The City has been complaining to anyone who would listen that in the obsession with customs posts on the Irish border and fishing, no one in Government has recognised the importance of getting a good deal for financial services.
All that it has been asking for is ‘mutual recognition’ under which the EU would respect British regulation and contracts and vice versa. If disputes did arise they would be settled by an independent tribunal.
The approach was seen as particularly attractive in that the UK – as Europe’s most important financial centre – has established most of the standards.
The City has been complaining that no one in government has recognised the importance of getting a good deal for financial services
The Brexit White Paper decision to opt for the far less favourable approach of ‘equivalence’ has many representative groups spitting tacks. The insurers rightly say they are ‘too important to be rule takers’.
The City UK says that it is appalling that mutual recognition has been abandoned in the face of political objections when the technical case is overwhelming.
The governor of the Bank of England Mark Carney is among those who is understood to have forcibly made the mutual recognition case pointing to the value added to the economy of the City with its annual trade surplus of almost £80billion and its job count of up to a million people.
Wherever one stands on the great Brexit debate it can only be an act of gross negligence to relegate financial services to back of the queue. Mrs May as a former Bank of England official should know better.
She is playing with fire.
The blistering auction for Sky has reached fantasy levels worthy of Game of Thrones.
Rupert Murdoch’s former son-in-law Crispin Odey is so overexcited that he thinks the latest bid by Brian Roberts of Comcast of £14.75 per share isn’t enough and there might be more to come.
Certainly, the value of Sky is now being recognised by the UK stock market, which has a record of undervaluing shares, making it open season for overseas marauders.
The attraction is that Sky is a technology savvy broadcaster with the greatest pay-television reach in Europe. It has a strong grip in the UK and Ireland, Italy, Germany and Austria.
The current tit-for-tat bidding cannot continue without the would-be buyers being accused of recklessness with minority shareholders’ money.
After 18 months of regulatory scrutiny and compromise, including a pledge to hive off Sky News, the Murdoch family finally has the clearances that held it up for so long.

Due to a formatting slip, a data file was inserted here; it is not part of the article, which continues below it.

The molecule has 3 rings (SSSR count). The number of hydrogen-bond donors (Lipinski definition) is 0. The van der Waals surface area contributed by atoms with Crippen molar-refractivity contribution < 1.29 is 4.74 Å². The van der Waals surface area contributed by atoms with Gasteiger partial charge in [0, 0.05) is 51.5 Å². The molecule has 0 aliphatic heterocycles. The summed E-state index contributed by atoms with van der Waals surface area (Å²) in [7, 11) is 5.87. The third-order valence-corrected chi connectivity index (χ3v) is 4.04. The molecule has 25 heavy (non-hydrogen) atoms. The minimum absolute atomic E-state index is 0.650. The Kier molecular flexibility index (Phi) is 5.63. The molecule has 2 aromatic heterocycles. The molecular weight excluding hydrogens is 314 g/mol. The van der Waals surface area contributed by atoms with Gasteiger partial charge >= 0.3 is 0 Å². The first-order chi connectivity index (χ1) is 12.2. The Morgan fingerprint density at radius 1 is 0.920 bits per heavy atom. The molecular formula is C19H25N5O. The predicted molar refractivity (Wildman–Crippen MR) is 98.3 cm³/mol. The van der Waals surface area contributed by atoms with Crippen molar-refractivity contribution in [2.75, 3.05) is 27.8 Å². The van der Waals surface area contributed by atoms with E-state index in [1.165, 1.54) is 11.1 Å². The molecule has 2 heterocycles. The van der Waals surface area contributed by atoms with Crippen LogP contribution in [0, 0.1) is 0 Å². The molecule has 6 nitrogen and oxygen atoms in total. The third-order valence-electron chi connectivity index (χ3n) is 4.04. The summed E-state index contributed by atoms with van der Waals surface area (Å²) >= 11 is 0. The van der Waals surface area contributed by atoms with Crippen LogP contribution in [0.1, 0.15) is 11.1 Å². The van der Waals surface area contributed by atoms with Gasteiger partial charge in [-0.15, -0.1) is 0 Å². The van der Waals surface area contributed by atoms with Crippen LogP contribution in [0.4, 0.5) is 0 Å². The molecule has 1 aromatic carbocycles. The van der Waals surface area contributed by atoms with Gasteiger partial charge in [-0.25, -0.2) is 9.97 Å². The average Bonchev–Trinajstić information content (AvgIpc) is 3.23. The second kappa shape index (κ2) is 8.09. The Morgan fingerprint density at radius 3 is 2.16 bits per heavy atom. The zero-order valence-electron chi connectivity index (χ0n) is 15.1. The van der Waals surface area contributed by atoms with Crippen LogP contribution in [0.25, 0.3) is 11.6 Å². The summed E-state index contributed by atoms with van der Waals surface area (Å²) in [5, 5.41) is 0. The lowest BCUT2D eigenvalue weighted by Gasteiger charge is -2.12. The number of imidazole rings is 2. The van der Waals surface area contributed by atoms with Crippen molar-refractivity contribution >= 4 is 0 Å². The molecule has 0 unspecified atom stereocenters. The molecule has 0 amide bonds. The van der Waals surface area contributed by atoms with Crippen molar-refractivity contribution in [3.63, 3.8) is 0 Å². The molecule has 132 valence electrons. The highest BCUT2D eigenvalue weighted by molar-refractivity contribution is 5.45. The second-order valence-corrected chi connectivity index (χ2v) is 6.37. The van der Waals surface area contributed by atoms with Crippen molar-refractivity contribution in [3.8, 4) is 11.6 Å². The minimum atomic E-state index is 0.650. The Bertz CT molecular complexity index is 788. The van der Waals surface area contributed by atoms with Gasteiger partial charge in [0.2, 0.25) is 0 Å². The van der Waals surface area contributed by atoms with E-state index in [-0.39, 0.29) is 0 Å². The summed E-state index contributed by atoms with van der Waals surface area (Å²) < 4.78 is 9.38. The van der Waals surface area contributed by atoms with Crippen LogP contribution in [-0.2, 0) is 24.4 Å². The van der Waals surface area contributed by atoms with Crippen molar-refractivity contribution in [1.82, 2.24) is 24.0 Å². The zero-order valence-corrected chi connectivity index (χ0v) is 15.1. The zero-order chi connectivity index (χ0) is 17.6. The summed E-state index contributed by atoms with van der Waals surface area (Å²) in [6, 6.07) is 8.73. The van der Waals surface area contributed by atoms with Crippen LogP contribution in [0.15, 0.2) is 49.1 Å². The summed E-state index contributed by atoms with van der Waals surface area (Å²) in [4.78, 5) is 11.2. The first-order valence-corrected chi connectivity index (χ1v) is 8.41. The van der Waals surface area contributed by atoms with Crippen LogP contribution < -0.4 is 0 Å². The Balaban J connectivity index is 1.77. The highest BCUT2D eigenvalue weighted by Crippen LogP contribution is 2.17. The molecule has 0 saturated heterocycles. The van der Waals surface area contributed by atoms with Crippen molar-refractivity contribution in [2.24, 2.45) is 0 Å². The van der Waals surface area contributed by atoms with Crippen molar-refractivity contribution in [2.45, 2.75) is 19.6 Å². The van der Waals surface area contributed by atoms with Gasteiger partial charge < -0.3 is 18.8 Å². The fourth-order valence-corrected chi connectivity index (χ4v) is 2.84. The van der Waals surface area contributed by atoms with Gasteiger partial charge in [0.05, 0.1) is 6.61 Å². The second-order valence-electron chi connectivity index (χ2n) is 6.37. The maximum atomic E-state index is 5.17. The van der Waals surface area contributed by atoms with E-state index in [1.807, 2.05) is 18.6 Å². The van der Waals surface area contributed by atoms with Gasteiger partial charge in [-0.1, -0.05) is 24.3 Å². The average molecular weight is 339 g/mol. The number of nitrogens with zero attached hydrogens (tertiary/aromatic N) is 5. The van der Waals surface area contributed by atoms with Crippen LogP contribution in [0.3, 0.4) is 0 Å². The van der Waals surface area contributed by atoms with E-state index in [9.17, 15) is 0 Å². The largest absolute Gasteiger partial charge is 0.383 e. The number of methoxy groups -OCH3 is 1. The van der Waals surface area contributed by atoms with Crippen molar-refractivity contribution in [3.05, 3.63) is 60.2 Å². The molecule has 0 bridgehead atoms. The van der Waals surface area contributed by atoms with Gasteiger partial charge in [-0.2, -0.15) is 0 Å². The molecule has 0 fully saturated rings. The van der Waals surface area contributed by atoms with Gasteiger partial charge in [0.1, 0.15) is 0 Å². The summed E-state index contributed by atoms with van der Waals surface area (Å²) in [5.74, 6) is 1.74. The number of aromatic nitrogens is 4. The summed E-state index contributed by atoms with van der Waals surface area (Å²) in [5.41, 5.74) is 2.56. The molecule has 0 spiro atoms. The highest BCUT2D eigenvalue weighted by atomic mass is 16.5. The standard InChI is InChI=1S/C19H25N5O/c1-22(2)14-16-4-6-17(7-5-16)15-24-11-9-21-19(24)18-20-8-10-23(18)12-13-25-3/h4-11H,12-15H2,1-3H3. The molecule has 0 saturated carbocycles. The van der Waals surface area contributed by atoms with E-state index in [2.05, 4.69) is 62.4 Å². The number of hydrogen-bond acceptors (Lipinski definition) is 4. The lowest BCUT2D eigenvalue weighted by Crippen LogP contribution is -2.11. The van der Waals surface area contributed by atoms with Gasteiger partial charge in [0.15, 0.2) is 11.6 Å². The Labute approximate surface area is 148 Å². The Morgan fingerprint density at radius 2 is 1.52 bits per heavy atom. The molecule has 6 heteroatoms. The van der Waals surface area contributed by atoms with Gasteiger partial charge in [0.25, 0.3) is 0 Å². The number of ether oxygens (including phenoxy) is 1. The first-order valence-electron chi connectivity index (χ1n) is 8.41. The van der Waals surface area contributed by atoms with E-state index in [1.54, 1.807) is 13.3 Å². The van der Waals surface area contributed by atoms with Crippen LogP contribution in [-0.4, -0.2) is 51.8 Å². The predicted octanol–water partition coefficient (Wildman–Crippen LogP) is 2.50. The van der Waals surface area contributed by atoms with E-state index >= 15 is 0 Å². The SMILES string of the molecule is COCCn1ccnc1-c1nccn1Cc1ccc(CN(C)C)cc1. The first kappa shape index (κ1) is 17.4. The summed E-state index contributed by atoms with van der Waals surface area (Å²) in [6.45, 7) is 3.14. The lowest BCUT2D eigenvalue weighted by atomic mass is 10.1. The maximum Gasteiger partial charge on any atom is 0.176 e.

The Government has done the family a huge favour as the value of its 39.1 per cent stake has been propelled into the stratosphere.
There must be room for a trade-off between the protagonists. Ostensibly Comcast is also a bidder for the whole of 21st Century Fox as well as Sky. But buying both would mean taking on a huge debt burden.
Murdoch and Disney could forgo ownership of Sky and allow Comcast its foothold in Europe while Disney gets its free run at Fox assets less Fox News.
A consequence of the battle between Comcast and Disney is that it raises the bar for all media assets.
Those who questioned whether telecoms group AT&T has overpaid by spending £63billion or so on Time Warner may think the telecoms firm has snagged a bargain. Indeed, it might be time to start thinking about the potential value in ITV as a production house.
Even BT’s adventures in sports and movie broadcasting potentially could look good value.
Comcast has unleashed a missile which blows up historic valuations.
When Unilever came under siege from Kraft Heinz last year, investors kept their faith with the £123billion Anglo-Dutch giant.
What no one anticipated was, as a consequence of this, Unilever’s chief executive Paul Polman would shift the group’s share listing to Rotterdam.
When Shell sought to simplify its ownership structure it was careful to keep its London listing, recognising the depth of the UK markets.
Indeed, when it bought exploration company BG, chief executive Ben van Beurden set up his war room on London’s South Bank.
An increasing number of Unilever investors are threatening to rebel against the shift fearing an adverse impact on their funds and tax disadvantages.
Unilever should consider a tactical retreat otherwise it may face an embarrassment when UK investors get their chance to vote down the proposal later this year.